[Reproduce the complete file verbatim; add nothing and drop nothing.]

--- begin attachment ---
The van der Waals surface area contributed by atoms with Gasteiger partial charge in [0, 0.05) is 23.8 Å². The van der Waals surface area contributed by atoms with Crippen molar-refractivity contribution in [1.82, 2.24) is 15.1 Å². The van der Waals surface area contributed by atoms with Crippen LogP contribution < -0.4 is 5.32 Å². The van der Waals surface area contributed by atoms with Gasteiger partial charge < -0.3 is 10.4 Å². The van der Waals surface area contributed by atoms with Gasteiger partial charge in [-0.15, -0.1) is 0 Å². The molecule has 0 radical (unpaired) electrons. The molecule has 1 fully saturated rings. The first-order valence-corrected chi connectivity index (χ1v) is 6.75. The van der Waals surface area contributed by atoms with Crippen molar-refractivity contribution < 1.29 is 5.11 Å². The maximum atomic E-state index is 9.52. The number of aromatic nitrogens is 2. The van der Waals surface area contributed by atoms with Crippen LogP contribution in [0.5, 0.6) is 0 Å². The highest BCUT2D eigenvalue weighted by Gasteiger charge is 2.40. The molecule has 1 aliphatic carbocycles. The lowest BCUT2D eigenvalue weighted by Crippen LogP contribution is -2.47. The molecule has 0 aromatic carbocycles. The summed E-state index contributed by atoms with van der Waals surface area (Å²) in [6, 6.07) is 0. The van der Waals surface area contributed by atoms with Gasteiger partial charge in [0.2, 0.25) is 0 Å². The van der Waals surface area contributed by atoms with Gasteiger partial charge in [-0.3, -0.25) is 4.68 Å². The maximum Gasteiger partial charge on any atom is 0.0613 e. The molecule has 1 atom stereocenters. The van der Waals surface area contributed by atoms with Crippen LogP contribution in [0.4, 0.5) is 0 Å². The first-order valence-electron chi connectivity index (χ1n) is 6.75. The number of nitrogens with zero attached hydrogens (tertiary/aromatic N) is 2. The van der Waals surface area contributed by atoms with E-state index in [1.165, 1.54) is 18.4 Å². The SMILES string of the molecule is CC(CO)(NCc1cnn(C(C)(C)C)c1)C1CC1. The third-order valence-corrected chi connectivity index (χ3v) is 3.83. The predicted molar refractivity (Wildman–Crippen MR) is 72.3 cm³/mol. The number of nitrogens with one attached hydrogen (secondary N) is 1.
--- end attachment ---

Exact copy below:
The van der Waals surface area contributed by atoms with Gasteiger partial charge in [0, 0.05) is 23.8 Å². The van der Waals surface area contributed by atoms with Crippen molar-refractivity contribution in [1.82, 2.24) is 15.1 Å². The van der Waals surface area contributed by atoms with Crippen LogP contribution < -0.4 is 5.32 Å². The van der Waals surface area contributed by atoms with Gasteiger partial charge < -0.3 is 10.4 Å². The van der Waals surface area contributed by atoms with Gasteiger partial charge in [-0.15, -0.1) is 0 Å². The molecule has 0 radical (unpaired) electrons. The molecule has 1 fully saturated rings. The first-order valence-corrected chi connectivity index (χ1v) is 6.75. The van der Waals surface area contributed by atoms with Crippen molar-refractivity contribution < 1.29 is 5.11 Å². The maximum atomic E-state index is 9.52. The number of aromatic nitrogens is 2. The van der Waals surface area contributed by atoms with Crippen LogP contribution in [0.5, 0.6) is 0 Å². The highest BCUT2D eigenvalue weighted by Gasteiger charge is 2.40. The molecule has 1 aliphatic carbocycles. The lowest BCUT2D eigenvalue weighted by Crippen LogP contribution is -2.47. The molecule has 0 aromatic carbocycles. The summed E-state index contributed by atoms with van der Waals surface area (Å²) in [6, 6.07) is 0. The van der Waals surface area contributed by atoms with Gasteiger partial charge in [0.2, 0.25) is 0 Å². The van der Waals surface area contributed by atoms with Gasteiger partial charge in [-0.3, -0.25) is 4.68 Å². The maximum Gasteiger partial charge on any atom is 0.0613 e. The molecule has 1 atom stereocenters. The van der Waals surface area contributed by atoms with Crippen LogP contribution in [0.4, 0.5) is 0 Å². The first-order valence-electron chi connectivity index (χ1n) is 6.75. The number of nitrogens with zero attached hydrogens (tertiary/aromatic N) is 2. The van der Waals surface area contributed by atoms with E-state index in [1.165, 1.54) is 18.4 Å². The SMILES string of the molecule is CC(CO)(NCc1cnn(C(C)(C)C)c1)C1CC1. The third-order valence-corrected chi connectivity index (χ3v) is 3.83. The predicted molar refractivity (Wildman–Crippen MR) is 72.3 cm³/mol. The number of nitrogens with one attached hydrogen (secondary N) is 1.